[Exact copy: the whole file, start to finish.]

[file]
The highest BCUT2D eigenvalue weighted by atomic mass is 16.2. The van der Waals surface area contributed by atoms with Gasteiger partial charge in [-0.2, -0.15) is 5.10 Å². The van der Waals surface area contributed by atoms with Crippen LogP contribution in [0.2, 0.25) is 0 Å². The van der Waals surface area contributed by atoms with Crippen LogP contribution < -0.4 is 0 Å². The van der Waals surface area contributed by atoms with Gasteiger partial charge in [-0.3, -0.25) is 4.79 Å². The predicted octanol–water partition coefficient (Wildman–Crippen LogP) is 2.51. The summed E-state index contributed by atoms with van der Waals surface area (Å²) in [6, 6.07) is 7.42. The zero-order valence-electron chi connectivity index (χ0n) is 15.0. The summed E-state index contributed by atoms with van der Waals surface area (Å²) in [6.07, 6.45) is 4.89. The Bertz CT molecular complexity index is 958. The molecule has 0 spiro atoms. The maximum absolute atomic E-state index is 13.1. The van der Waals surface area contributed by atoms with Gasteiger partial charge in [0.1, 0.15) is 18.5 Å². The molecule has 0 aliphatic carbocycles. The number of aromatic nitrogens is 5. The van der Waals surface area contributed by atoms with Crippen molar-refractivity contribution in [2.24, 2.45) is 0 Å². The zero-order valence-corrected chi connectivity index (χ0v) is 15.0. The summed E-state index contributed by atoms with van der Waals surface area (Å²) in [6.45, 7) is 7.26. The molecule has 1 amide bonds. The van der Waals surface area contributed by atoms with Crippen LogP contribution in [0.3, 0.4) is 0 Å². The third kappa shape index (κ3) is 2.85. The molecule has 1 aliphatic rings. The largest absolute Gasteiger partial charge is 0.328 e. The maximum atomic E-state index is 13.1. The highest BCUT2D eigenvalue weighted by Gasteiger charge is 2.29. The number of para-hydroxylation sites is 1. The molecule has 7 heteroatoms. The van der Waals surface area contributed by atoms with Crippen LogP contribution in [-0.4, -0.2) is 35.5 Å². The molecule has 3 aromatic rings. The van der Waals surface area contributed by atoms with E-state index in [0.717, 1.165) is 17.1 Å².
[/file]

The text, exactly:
The highest BCUT2D eigenvalue weighted by atomic mass is 16.2. The van der Waals surface area contributed by atoms with Gasteiger partial charge in [-0.2, -0.15) is 5.10 Å². The van der Waals surface area contributed by atoms with Crippen LogP contribution in [0.2, 0.25) is 0 Å². The van der Waals surface area contributed by atoms with Crippen LogP contribution < -0.4 is 0 Å². The van der Waals surface area contributed by atoms with Gasteiger partial charge in [-0.3, -0.25) is 4.79 Å². The predicted octanol–water partition coefficient (Wildman–Crippen LogP) is 2.51. The summed E-state index contributed by atoms with van der Waals surface area (Å²) in [6, 6.07) is 7.42. The zero-order valence-electron chi connectivity index (χ0n) is 15.0. The summed E-state index contributed by atoms with van der Waals surface area (Å²) in [6.07, 6.45) is 4.89. The Bertz CT molecular complexity index is 958. The molecule has 0 spiro atoms. The maximum absolute atomic E-state index is 13.1. The van der Waals surface area contributed by atoms with Gasteiger partial charge in [0.1, 0.15) is 18.5 Å². The molecule has 0 aliphatic carbocycles. The number of aromatic nitrogens is 5. The van der Waals surface area contributed by atoms with Crippen molar-refractivity contribution in [2.24, 2.45) is 0 Å². The zero-order valence-corrected chi connectivity index (χ0v) is 15.0. The summed E-state index contributed by atoms with van der Waals surface area (Å²) in [6.45, 7) is 7.26. The molecule has 1 amide bonds. The van der Waals surface area contributed by atoms with Crippen LogP contribution in [0.3, 0.4) is 0 Å². The third kappa shape index (κ3) is 2.85. The molecule has 1 aliphatic rings. The largest absolute Gasteiger partial charge is 0.328 e. The maximum atomic E-state index is 13.1. The highest BCUT2D eigenvalue weighted by Gasteiger charge is 2.29. The number of para-hydroxylation sites is 1. The molecule has 7 heteroatoms. The van der Waals surface area contributed by atoms with Crippen LogP contribution in [-0.4, -0.2) is 35.5 Å². The molecule has 3 aromatic rings. The van der Waals surface area contributed by atoms with E-state index in [0.717, 1.165) is 17.1 Å².